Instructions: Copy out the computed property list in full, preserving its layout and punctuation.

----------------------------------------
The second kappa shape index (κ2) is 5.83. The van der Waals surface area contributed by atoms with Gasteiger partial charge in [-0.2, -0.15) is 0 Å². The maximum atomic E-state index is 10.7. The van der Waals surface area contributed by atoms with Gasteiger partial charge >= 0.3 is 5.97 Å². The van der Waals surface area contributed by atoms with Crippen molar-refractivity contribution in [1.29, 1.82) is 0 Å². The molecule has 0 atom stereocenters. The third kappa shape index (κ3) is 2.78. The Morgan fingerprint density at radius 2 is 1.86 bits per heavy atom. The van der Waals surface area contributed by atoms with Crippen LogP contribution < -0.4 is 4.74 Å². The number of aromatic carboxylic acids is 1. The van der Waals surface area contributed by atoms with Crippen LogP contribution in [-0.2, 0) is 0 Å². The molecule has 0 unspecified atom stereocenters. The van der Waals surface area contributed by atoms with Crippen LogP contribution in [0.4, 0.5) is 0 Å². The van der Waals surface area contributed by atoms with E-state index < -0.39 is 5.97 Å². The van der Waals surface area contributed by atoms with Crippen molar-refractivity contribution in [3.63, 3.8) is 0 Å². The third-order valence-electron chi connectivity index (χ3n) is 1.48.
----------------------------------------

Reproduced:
The second kappa shape index (κ2) is 5.83. The van der Waals surface area contributed by atoms with Gasteiger partial charge in [-0.2, -0.15) is 0 Å². The maximum atomic E-state index is 10.7. The van der Waals surface area contributed by atoms with Gasteiger partial charge >= 0.3 is 5.97 Å². The van der Waals surface area contributed by atoms with Crippen molar-refractivity contribution in [1.29, 1.82) is 0 Å². The molecule has 0 atom stereocenters. The third kappa shape index (κ3) is 2.78. The Morgan fingerprint density at radius 2 is 1.86 bits per heavy atom. The van der Waals surface area contributed by atoms with Crippen LogP contribution < -0.4 is 4.74 Å². The number of aromatic carboxylic acids is 1. The van der Waals surface area contributed by atoms with Crippen LogP contribution in [-0.2, 0) is 0 Å². The molecule has 0 unspecified atom stereocenters. The van der Waals surface area contributed by atoms with Crippen LogP contribution in [0.4, 0.5) is 0 Å². The van der Waals surface area contributed by atoms with E-state index < -0.39 is 5.97 Å². The van der Waals surface area contributed by atoms with Crippen molar-refractivity contribution in [3.63, 3.8) is 0 Å². The third-order valence-electron chi connectivity index (χ3n) is 1.48.